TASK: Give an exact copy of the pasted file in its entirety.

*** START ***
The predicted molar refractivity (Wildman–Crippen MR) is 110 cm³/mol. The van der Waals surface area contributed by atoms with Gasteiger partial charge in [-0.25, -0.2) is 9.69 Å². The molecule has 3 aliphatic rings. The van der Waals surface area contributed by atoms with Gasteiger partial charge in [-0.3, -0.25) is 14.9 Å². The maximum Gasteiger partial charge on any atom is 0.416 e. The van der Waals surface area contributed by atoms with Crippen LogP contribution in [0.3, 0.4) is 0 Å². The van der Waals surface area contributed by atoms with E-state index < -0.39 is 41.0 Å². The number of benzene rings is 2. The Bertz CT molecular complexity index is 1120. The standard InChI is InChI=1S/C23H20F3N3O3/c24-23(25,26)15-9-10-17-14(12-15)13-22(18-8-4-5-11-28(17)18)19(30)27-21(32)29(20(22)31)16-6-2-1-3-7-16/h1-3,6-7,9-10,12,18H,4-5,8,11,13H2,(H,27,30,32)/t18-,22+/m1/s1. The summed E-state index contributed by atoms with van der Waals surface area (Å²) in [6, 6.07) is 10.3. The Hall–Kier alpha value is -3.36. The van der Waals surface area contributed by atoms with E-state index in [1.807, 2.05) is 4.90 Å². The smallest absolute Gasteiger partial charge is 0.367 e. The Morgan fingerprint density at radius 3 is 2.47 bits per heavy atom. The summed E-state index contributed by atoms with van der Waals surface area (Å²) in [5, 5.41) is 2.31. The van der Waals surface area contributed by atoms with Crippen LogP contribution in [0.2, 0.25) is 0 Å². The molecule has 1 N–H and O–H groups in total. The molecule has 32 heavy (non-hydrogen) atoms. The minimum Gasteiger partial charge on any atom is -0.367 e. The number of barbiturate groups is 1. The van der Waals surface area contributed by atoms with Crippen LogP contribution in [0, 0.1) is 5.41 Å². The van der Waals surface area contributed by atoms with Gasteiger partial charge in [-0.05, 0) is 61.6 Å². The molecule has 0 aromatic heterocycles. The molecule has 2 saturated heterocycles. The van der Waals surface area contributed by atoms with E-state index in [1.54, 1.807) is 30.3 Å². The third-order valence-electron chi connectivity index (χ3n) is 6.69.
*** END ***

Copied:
The predicted molar refractivity (Wildman–Crippen MR) is 110 cm³/mol. The van der Waals surface area contributed by atoms with Gasteiger partial charge in [-0.25, -0.2) is 9.69 Å². The molecule has 3 aliphatic rings. The van der Waals surface area contributed by atoms with Gasteiger partial charge in [-0.3, -0.25) is 14.9 Å². The maximum Gasteiger partial charge on any atom is 0.416 e. The van der Waals surface area contributed by atoms with Crippen LogP contribution in [0.3, 0.4) is 0 Å². The van der Waals surface area contributed by atoms with E-state index < -0.39 is 41.0 Å². The number of benzene rings is 2. The Bertz CT molecular complexity index is 1120. The standard InChI is InChI=1S/C23H20F3N3O3/c24-23(25,26)15-9-10-17-14(12-15)13-22(18-8-4-5-11-28(17)18)19(30)27-21(32)29(20(22)31)16-6-2-1-3-7-16/h1-3,6-7,9-10,12,18H,4-5,8,11,13H2,(H,27,30,32)/t18-,22+/m1/s1. The summed E-state index contributed by atoms with van der Waals surface area (Å²) in [6, 6.07) is 10.3. The Hall–Kier alpha value is -3.36. The van der Waals surface area contributed by atoms with E-state index in [1.807, 2.05) is 4.90 Å². The smallest absolute Gasteiger partial charge is 0.367 e. The Morgan fingerprint density at radius 3 is 2.47 bits per heavy atom. The summed E-state index contributed by atoms with van der Waals surface area (Å²) in [5, 5.41) is 2.31. The van der Waals surface area contributed by atoms with Crippen LogP contribution in [0.2, 0.25) is 0 Å². The molecule has 1 N–H and O–H groups in total. The molecule has 32 heavy (non-hydrogen) atoms. The minimum Gasteiger partial charge on any atom is -0.367 e. The number of barbiturate groups is 1. The van der Waals surface area contributed by atoms with Crippen LogP contribution in [0, 0.1) is 5.41 Å². The van der Waals surface area contributed by atoms with Gasteiger partial charge in [-0.05, 0) is 61.6 Å². The molecule has 0 aromatic heterocycles. The molecule has 2 saturated heterocycles. The van der Waals surface area contributed by atoms with E-state index in [1.54, 1.807) is 30.3 Å². The third-order valence-electron chi connectivity index (χ3n) is 6.69.